The pandemic and its range of ancillary events and implications have forever altered the career landscape. But let’s be honest. Many of these changes were already in motion. Just as shutdowns accelerated digital transformation in many organizations, the past two-and-a-half years have accelerated employees’ growing discontent relative to their careers.

Last year, Julia Richardson, a professor of HR management at Australia’s Curtin University, coined the expression “career shock.” It captures the experience of employees reeling from uncontrollable external events, and the changes in thinking that resulted. To Dr. Richardson’s “shock,” I’d be inclined to add “aw.” (No, that’s not a typo!)

I don’t mean “awe” as in wonder or reverence. I mean “aw,” that sound we make when we’re disappointed. And that feeling that employees have been harboring when it comes to their relationship with work.

For some time, employees have felt that something was missing relative to their careers. They might not have been able to put their fingers on it beyond vague talk of needing greater balance. Perhaps they didn’t have the language or permission to bring voice to evolving, unmet needs. Or maybe a shift in the employee/employer power dynamic was required to safely allow them to confront their sense of “aw” and take action.

This rethinking and reprioritizing have resulted in a redefinition of what “career” means to employees — and the role it plays in their lives. People want more than the promotion, pay and perks. They want (and in today’s job market, can demand) their work to deliver other outcomes.

Flexibility

Employees craved the ability to work remotely long before pandemic-related shutdowns forced organizations to figure out how to make it happen. Now, with a taste of that flexibility (and the knowledge that their employers can support it), people are reluctant to return to the traditional arrangement. And this reluctance runs deep. Research shows that 71% of employees would prefer to work from anywhere, anytime, over getting a promotion, and one in three employees would trade higher pay for a fully flexible work schedule.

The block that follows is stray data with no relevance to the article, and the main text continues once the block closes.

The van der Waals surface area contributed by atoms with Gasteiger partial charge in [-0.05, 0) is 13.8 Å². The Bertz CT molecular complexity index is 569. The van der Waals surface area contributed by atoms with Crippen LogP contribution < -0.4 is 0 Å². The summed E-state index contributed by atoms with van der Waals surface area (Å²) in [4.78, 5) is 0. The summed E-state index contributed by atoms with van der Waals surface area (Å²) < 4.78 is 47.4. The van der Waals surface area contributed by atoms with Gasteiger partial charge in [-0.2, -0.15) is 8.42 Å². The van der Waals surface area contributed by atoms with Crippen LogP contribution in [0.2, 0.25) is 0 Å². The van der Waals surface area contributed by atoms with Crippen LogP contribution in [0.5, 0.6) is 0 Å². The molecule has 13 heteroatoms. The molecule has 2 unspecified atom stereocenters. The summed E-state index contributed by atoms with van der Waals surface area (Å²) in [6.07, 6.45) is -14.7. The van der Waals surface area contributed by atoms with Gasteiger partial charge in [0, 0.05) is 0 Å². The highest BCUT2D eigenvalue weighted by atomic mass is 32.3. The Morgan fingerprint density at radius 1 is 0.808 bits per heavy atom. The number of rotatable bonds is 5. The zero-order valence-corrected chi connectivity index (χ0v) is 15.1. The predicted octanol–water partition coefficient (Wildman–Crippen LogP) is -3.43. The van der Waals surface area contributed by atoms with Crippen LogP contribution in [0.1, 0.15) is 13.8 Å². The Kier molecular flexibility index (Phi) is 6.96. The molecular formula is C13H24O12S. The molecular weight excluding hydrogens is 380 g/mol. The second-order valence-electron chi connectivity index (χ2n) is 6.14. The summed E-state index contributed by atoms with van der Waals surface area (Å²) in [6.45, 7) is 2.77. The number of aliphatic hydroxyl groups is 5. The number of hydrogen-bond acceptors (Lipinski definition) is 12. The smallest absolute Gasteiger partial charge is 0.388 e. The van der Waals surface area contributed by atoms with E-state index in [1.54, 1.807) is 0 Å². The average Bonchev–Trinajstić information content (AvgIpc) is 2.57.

Clearly retaining employees and helping them develop the careers they want today demands the ability to deliver on their need for flexibility. And this means that leaders must ask themselves:

  • What role does in-person work play?
  • How can we balance the need for culture-building, connection and collaboration with the autonomy employees want?
  • If anywhere/anytime work isn’t operationally possible, what other choices might we offer employees?

Purpose

As with flexibility, purpose is not a new employee need. While we frequently attributed this to younger entrants to the workforce, conversations about the value of a pro-social agenda were well underway in most boardrooms. But the events of the past several years led many to reevaluate their priorities. The nonprofit sector has benefitted from a migration of purpose-driven talent; and those remaining in the profit-driven corporate world want to align with values and a mission that contribute to the greater good. This means that leaders must ask themselves:

  • What changes are required to our values and mission to ensure they offer the sense of purpose required to attract and retain talent?
  • How can we — as an organization and leadership team — model values in a way to inspire others?
  • What steps can we take to help employees align their personal values with ours?

Organizations are at an inflection point today — with the pandemic granting permission to raise and act upon deep-seated employee needs. The winners will be those who can turn career “shock and aw” into “shock and awe.”

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